ADO.NET Fundamentals

Overview of ADO.NET including SqlConnection, SqlCommand, SqlDataAdapter.
Course info
Rating
(451)
Level
Intermediate
Updated
Oct 22, 2013
Duration
4h 6m
Table of contents
ADO.NET Overview
Setting Up Your Environment
Connect to A Data Source Using ADO.NET
Retrieving Data from A Data Source
Inserting, Deleting, Updating Data from A Data Source
Understanding Errors with ADO.NET
Using SqlDataAdapter
Client Side Performance Tracking
Managing Concurrency and Transactions
Connection Pooling
Using XML with ADO.NET
Transient Fault Handling with ADO.NET
Performance Considerations with ADO.NET
Description
Course info
Rating
(451)
Level
Intermediate
Updated
Oct 22, 2013
Duration
4h 6m
Description

Introduction to ADO.NET with an overview of many SqlClient objects, concurrency and transaction management overview, Transient Fault Handling Application Block, performance considerations and dealing with XML data.

About the author
About the author

Herve Roggero, Windows Azure MVP and co-author of PRO SQL Server 2012 Practices, is the founder of Blue Syntax Consulting (http://www.bluesyntax.net/). Herve is the president of the Azure Florida Association.

Section Introduction Transcripts
Section Introduction Transcripts

Setting Up Your Environment
This module focuses on setting up your environment for this training. We will configure a Visual Studio application and download a database for you to work with. In order to download the AdventureWorks database, you will need to follow the link at the bottom, http:/msftdbprodsamples. codeplex. com. We will review this step a little bit later. And then we will create three projects in Visual Studio: A Windows Form Application called WinDemo, an ASP. NET Web Forms Application called ASPDemo, and a Class Library, the DataLayer. The WinForm application will be used throughout the courses, and the ASP. NET web application will be used in the first half of the training. The DataLayer will be using ADO. NET and communicate to the database layer. The reason we have two projects consuming the DataLayer is that I wanted to show you how similar it was to consume data both in WinForm and the ASP. NET web applications.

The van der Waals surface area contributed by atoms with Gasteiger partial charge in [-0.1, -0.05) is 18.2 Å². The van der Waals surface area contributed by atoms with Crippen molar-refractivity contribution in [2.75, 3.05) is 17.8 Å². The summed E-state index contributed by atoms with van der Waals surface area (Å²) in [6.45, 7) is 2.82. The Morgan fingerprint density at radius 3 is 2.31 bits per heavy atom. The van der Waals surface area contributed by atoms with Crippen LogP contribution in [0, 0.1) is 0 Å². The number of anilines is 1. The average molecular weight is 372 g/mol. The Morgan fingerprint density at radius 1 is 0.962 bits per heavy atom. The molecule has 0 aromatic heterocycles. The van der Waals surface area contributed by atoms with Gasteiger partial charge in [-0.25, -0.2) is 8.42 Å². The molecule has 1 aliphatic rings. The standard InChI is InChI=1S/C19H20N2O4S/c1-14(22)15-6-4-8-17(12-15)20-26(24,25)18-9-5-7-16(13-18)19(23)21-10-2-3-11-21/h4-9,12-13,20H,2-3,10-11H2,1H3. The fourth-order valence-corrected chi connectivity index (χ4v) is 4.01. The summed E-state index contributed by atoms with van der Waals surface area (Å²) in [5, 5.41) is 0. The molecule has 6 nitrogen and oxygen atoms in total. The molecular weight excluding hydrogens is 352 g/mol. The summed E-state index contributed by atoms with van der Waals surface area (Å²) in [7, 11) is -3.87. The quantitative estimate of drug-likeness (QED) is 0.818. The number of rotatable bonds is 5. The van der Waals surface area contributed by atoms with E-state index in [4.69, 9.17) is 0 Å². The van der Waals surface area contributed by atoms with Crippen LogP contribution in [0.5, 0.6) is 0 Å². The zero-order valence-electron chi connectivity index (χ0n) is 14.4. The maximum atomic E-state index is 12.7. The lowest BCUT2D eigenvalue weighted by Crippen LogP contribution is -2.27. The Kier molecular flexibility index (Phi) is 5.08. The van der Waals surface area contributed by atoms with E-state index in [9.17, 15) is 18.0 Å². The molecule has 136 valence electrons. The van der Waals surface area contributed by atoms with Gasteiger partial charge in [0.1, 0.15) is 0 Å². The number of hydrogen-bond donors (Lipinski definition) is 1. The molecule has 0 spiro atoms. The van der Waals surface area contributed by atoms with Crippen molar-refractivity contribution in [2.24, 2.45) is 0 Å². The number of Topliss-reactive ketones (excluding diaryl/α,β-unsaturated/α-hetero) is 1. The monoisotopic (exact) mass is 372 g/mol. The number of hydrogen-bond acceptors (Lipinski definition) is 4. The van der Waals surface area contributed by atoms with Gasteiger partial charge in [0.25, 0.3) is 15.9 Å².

Retrieving Data from A Data Source
In this module, we are going to fetch data from the database. We are going to leverage the project that we created in the previous module that is able to connect to the database. We will take a look at the SqlDataReader, which allows you to read data from a connected data source. It's a forward and read-only mechanism of fetching data, which is highly efficient. We are also going to use the SqlCommand class, which makes the actual calls to the database. SqlCommand can execute stored procedures and inline SQL statements as we're going to see in the code. We are also going to use the using command in C#, which allows you to surround your database calls and your database connections so that when the section of code is completed surrounded by the using command, all resources are freed properly against your database. We will use both inline SQL statements and stored procedures to fetch data from our database. Normally the use of inline SQL is discouraged because of security concerns. There are also performance concerns when using inline SQL, so we are going to start our application by using inline SQL for demonstration purposes, but then we will switch to using stored procedures going forward.

Inserting, Deleting, Updating Data from A Data Source
The previous module focused on how to read data from a database. In this module, we're going to take a look at how to make changes to our data source. First, we're going to take a look at how to insert data. There are many ways we can do this, and we'll take a look at as many of them as we can. We'll also do a delete and update operation using the SqlClient class. To do this, we're going to use the ExecuteNonQuery command and execute statements and stored procedures directly in our database to make data changes. We're also going to take a look at the ExecuteScalar, which returns a single value back to the client, and then we'll take a look at various ways to return data from stored procedures to our client code.